5 Rules for Choosing Sports Talk (or Podcast) Topics

When I was hosting sports talk radio in San Diego, I sometimes struggled to choose topics for my show. This was especially true in mid-summer when the Padres were bad and the Chargers season hadn’t yet started.

What do you talk about?

Fortunately, there are 5 rules you can use to prep the topics your audience wants to you hear you discuss.
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Conversational Sports Talk: 4 Tips for Sounding Natural On Air

Recently, I listed to the first demo tape I ever made. I was a sophomore at the Princeton of the Plains, Kansas State University. The cassette (yep – cassette) included mostly sportscasts and live reports from K-State football games for various radio stations around the conference.

As I listened, I blushed with embarrassment. I was bad. The sportscasts sounded scripted and rehearsed because . . . well, they were scripted and rehearsed. Yikes.
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How To Use Actualities to Improve Your Show

During four years as a sports talk host at ESPN Radio Network, I never figured out what to do with actualities. I knew it was supposed to improve my show to include them so I played them, but I didn’t know how to use them to make my show better.

Here are two tips I wish I had known then . . .
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How to fearlessly host a sports talk show solo

Thanksgiving Day 2003 was when I learned the difference between co-hosting a sports talk show and doing it solo. After co-hosting several shows on the old XTRA Sports 690 in San Diego, I was thrown on the air alone.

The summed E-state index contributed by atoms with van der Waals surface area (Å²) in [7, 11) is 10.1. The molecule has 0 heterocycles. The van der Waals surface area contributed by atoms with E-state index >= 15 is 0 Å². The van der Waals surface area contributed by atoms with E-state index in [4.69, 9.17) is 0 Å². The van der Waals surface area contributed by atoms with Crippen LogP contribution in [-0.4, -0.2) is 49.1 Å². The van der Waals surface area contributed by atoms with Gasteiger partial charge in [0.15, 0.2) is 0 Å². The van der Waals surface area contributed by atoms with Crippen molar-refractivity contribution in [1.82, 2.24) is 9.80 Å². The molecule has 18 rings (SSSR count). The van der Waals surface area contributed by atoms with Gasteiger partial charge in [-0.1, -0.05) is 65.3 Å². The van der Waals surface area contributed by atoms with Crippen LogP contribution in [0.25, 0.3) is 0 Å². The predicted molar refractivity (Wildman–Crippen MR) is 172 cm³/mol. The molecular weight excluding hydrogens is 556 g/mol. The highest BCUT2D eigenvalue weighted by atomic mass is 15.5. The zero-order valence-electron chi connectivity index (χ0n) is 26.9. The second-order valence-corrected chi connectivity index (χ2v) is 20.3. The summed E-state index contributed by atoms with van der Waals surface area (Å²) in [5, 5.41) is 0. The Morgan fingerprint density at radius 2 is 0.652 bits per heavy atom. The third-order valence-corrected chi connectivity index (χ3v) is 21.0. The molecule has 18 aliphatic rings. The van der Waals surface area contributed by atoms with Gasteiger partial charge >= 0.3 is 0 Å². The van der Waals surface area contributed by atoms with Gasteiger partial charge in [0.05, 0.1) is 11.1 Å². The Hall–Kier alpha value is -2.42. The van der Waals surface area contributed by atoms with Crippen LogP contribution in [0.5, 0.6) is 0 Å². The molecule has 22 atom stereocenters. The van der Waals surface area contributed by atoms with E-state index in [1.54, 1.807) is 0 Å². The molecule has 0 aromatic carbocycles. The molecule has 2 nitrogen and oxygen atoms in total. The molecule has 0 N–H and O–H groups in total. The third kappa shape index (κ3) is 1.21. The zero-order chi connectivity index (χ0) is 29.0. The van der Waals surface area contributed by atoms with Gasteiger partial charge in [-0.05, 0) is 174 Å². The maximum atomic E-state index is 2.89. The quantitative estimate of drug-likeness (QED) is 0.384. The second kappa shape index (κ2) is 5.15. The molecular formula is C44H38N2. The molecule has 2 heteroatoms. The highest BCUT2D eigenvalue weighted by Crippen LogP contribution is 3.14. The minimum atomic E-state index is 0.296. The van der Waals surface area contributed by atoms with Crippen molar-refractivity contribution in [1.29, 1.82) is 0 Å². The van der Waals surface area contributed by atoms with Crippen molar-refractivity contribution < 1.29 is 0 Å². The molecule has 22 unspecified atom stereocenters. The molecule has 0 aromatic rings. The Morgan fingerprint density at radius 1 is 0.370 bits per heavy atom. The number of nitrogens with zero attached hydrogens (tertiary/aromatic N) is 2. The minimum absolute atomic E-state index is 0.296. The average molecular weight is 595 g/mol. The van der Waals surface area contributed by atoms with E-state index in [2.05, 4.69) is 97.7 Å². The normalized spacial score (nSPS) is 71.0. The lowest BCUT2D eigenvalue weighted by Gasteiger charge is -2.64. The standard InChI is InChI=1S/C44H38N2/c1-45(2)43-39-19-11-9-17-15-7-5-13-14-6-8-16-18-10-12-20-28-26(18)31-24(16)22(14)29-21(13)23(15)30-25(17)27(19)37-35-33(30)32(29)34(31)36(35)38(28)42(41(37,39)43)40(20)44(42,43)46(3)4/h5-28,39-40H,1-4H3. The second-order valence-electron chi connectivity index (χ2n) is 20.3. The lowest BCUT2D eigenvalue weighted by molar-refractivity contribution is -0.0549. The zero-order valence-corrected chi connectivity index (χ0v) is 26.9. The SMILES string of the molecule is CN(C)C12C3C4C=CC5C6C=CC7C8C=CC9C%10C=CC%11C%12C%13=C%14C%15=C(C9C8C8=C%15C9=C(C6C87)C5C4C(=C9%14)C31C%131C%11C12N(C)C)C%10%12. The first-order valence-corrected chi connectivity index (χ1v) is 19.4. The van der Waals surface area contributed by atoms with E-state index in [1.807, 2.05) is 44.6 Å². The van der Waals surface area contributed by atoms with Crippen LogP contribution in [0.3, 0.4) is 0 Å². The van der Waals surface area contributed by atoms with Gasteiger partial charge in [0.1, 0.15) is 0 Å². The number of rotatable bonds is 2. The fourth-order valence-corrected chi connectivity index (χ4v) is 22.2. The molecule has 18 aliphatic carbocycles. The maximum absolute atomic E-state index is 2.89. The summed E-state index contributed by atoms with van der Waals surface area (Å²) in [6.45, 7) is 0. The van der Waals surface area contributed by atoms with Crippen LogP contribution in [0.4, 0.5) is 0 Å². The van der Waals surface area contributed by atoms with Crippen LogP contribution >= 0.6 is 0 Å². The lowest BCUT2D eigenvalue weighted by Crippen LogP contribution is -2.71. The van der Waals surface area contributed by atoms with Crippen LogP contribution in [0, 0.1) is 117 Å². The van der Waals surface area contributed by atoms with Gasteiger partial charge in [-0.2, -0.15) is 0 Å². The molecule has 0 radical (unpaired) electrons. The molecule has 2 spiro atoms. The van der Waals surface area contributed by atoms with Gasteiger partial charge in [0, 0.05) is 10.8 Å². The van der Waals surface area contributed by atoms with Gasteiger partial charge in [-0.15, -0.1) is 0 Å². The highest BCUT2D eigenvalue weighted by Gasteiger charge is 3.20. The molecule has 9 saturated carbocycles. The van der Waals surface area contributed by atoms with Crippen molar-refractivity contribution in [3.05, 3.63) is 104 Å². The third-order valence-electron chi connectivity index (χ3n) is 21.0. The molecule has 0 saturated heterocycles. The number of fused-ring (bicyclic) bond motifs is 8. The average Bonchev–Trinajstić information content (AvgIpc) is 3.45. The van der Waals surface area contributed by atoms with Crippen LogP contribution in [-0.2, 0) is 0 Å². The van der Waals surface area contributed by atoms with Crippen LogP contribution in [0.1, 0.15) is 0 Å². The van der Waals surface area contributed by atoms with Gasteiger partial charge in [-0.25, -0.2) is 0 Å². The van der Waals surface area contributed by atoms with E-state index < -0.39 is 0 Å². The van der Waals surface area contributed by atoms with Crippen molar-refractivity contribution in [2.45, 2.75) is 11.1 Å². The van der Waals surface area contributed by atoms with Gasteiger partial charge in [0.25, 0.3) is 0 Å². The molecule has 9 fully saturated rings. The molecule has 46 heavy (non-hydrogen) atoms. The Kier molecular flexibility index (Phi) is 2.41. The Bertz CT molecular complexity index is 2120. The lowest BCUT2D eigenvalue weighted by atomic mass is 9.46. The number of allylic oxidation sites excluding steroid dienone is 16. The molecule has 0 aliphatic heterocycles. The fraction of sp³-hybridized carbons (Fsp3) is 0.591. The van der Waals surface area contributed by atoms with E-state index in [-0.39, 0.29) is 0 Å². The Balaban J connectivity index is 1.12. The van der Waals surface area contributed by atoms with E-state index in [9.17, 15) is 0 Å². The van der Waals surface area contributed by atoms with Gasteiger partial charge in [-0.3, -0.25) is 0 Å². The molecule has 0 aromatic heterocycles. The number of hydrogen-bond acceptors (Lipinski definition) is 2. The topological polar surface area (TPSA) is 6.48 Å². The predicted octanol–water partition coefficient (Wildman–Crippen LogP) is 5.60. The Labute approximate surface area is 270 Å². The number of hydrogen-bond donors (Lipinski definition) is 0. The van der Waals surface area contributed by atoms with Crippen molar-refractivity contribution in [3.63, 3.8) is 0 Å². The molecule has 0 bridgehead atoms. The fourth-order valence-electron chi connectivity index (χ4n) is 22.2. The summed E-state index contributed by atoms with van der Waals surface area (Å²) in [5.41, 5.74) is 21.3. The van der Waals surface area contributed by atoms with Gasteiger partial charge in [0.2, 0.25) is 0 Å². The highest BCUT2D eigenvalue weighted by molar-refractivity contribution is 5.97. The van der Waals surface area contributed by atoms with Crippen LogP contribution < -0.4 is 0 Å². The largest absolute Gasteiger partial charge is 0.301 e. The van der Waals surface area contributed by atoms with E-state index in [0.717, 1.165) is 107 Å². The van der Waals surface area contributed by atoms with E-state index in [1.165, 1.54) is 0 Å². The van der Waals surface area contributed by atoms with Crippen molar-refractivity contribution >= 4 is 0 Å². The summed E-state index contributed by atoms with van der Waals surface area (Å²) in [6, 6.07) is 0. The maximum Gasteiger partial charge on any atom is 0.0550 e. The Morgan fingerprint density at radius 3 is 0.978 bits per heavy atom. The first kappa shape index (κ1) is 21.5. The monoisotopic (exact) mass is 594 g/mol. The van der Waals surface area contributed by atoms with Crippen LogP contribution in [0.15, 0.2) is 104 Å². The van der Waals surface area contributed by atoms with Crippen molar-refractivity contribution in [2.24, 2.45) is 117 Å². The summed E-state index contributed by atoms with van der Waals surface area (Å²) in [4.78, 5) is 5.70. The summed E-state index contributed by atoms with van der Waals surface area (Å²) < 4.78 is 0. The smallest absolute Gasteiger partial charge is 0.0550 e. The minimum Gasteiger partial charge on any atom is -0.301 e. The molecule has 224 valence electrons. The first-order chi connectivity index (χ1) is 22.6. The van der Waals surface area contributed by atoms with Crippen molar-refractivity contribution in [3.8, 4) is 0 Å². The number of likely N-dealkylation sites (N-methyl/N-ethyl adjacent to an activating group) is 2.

I had used everything I had prepared for a particular segment yet there were still several minutes left before break.

Now what? I was terrified.
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Don’t let haters prompt you to change your broadcasting style

A college football broadcaster was in his second season with a new university. Message board trolls were complaining that he wasn’t enough of a homer on his broadcasts.

“The guy I replaced was not good with the fundamentals of play-by-play,” he said. “He was a big time homer who could complain about the officials and act like the game was a funeral if the team was losing. You could go 20 minutes without knowing the time and score, or even which teams were playing.”

School officials were pleased with the new broadcaster. Still he wondered, “Do I keep doing my thing and hope people get used to it, or should I be more clear than I root, root, root for the home team?”
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This was my pre on-air routine. What’s yours?

Last weekend, I heard Jay Z’s song Izzo (H to the Izz-o, V to the Izz-A). Immediately, a flood of memories came rushing to mind. When I was the host of ESPN Radio’s weekend overnights, Izzo was one of several songs my producer would play for me in the final 15 minutes before air.

Just as it is for athletes, music was part of our show’s pregame routine. (Jason McBride was our producer; Brian Fitzgerald our board-op. LOVED working with those guys). The songs simultaneously relaxed me and fired me up. Jason wouldn’t start playing them until all of our show prep was complete.
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Two top tips for solo sports talk hosts

Someone I know recently hosted a sports talk show solo for the first time. He had co-hosted for years but this was his first time working alone. He said he realized the difference with about two minutes left in his opening monologue. He had run out of stuff to say.

solo-sports-talk

They were the longest two minutes of his life.
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